Tyndall effect

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Tyndall effect:

see colloidcolloid
[Gr.,=gluelike], a mixture in which one substance is divided into minute particles (called colloidal particles) and dispersed throughout a second substance. The mixture is also called a colloidal system, colloidal solution, or colloidal dispersion.
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Tyndall Effect


the scattering of light that occurs when a light beam passes through an optically inhomogeneous medium. The Tyndall effect is usually observed as a luminous cone, which is called a Tyndall cone and is visible against a dark background. The effect is characteristic of colloidal systems, such as metalsols, thin latices, and tobacco smoke. The particles and dispersion medium in these systems have different refractive indexes. The Tyndall effect forms the basis for a number of optical techniques for determining the size, shape, and concentration of colloidal particles and macromolecules (see, for example, NEPHELOMETRY). The effect is named after its discoverer, J. Tyndall.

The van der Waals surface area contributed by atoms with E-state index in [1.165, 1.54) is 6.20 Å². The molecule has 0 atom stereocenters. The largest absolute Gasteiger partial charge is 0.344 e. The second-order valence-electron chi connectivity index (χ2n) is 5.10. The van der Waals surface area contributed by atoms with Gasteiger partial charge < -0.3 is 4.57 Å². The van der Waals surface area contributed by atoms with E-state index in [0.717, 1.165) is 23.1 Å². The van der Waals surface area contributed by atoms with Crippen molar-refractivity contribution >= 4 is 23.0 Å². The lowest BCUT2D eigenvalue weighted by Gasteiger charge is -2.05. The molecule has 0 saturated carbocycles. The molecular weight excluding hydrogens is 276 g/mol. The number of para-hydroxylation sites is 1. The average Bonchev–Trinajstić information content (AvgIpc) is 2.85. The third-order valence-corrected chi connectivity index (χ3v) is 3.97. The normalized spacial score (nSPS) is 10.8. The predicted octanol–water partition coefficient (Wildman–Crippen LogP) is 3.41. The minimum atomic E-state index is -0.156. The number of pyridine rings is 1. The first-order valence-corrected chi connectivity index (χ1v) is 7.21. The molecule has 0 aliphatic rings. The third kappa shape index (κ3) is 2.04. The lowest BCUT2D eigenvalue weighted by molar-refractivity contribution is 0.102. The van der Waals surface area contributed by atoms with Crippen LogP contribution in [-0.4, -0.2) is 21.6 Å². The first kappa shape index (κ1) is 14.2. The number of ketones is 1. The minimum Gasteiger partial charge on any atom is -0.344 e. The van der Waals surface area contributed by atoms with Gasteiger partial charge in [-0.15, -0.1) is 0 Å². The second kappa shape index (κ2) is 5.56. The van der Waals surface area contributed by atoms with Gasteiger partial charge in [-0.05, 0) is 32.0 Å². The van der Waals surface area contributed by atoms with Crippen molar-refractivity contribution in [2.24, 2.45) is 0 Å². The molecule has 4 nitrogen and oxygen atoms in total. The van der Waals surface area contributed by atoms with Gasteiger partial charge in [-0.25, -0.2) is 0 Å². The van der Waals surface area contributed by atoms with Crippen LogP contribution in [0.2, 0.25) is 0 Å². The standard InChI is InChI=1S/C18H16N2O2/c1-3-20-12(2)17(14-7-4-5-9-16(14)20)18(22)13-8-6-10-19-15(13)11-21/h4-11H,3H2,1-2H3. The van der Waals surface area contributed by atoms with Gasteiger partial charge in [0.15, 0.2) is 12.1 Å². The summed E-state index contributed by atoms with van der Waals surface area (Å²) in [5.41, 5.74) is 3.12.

Tyndall effect

[′tind·əl i‚fekt]
Visible scattering of light along the path of a beam of light as it passes through a system containing discontinuities, such as the surfaces of colloidal particles in a colloidal solution.